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This new book by Michael Slote argues that Western philosophy on the whole has overemphasized rational control and autonomy at the expense of the important countervailing value and virtue of receptivity. Recently the ideas of caring and empathy have received a great deal of philosophical and public attention, but both these notions rest on the deeper and broader value of receptivity, and inFrom Enlightenment to Receptivity, Slote seeks to show that we need to focus more on receptivity if we are to attain a more balanced sense and understanding of what is important to us. Beginning with a critique of Enlightenment thinking that calls into question its denial of any central role to considerations of emotion and empathy, he goes on to show how a greater emphasis on these factors and on the receptivity that underlies them can give us a more realistic, balanced, and sensitive understanding of our core ethical and epistemological values. This means rejecting post-modernism's blanket rejection of reason and of compelling real values and recognizing, rather, that receptivity should play a major role in how we lead our lives as individuals, in how we relate to nature, in how we acquire knowledge about the world, and in how we relate morally and politically with others.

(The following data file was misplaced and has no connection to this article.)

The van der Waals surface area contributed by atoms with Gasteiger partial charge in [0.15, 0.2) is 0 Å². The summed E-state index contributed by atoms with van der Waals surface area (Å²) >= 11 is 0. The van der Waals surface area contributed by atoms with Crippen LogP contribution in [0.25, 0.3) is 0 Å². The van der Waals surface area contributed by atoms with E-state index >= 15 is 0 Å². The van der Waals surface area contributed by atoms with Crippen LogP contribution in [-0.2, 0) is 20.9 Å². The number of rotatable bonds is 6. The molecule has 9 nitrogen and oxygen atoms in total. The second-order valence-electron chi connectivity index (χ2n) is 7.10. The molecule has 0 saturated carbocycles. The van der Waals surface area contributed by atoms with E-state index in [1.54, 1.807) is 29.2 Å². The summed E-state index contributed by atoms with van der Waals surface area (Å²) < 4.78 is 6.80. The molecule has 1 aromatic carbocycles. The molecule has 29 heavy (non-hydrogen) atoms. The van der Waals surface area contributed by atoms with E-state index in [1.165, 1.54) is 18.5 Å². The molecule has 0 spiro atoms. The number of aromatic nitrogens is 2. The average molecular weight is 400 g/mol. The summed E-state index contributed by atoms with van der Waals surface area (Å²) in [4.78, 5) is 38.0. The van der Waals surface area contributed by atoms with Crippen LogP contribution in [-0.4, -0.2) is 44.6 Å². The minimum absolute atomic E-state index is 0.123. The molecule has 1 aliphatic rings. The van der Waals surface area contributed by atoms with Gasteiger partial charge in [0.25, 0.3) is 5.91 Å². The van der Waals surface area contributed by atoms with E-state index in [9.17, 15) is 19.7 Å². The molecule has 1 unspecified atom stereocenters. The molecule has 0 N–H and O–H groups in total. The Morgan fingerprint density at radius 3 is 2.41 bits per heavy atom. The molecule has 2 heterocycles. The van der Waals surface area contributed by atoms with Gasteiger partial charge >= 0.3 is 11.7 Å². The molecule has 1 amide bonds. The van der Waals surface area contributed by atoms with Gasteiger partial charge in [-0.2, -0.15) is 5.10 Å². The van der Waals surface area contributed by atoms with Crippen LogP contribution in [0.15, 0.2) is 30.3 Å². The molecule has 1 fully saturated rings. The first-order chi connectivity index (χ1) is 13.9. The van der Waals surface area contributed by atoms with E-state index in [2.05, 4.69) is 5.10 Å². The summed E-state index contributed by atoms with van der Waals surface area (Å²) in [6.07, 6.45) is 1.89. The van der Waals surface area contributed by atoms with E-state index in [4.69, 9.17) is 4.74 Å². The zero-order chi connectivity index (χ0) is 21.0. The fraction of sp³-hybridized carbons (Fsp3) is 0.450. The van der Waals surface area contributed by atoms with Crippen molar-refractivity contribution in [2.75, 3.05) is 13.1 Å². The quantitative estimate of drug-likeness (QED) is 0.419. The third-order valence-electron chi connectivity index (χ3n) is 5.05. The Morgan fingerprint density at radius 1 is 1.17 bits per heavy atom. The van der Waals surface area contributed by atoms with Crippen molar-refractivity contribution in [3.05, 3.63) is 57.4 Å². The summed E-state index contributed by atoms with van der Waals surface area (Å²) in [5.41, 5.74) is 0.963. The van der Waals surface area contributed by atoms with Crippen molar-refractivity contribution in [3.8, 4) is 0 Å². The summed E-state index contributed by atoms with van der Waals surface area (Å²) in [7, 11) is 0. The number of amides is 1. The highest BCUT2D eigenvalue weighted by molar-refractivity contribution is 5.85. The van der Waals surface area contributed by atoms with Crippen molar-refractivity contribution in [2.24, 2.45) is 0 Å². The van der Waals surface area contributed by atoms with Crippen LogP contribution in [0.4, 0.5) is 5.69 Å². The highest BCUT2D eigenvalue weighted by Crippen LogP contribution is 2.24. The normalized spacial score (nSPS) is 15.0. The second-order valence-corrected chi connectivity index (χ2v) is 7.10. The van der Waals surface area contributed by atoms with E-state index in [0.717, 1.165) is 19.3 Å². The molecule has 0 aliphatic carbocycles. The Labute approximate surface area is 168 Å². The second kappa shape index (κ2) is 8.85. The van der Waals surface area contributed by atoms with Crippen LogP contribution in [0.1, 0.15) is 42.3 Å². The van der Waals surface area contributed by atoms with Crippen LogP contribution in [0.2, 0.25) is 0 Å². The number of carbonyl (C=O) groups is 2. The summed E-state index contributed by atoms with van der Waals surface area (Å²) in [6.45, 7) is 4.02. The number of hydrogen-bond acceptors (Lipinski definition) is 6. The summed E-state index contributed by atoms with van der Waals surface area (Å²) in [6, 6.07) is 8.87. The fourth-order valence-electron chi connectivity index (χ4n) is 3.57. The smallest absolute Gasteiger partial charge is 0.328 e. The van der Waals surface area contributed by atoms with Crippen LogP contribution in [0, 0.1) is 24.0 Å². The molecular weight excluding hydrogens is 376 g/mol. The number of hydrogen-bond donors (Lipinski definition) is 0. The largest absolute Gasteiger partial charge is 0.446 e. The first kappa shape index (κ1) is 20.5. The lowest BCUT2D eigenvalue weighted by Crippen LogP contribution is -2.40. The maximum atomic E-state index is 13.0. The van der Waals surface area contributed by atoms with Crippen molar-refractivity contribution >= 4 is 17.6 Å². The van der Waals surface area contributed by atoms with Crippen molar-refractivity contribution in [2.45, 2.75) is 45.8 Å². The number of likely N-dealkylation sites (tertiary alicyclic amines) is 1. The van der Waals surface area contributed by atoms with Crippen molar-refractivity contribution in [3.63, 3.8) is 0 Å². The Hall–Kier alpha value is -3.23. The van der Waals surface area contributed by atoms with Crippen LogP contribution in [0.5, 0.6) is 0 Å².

Michael Slote is UST Professor of Ethics at the University of Miami. A member of the Royal Irish Academy and former Tanner lecturer, his work has mainly been focused on ethics, political philosophy, moral psychology, and, most recently, the philosophy of education.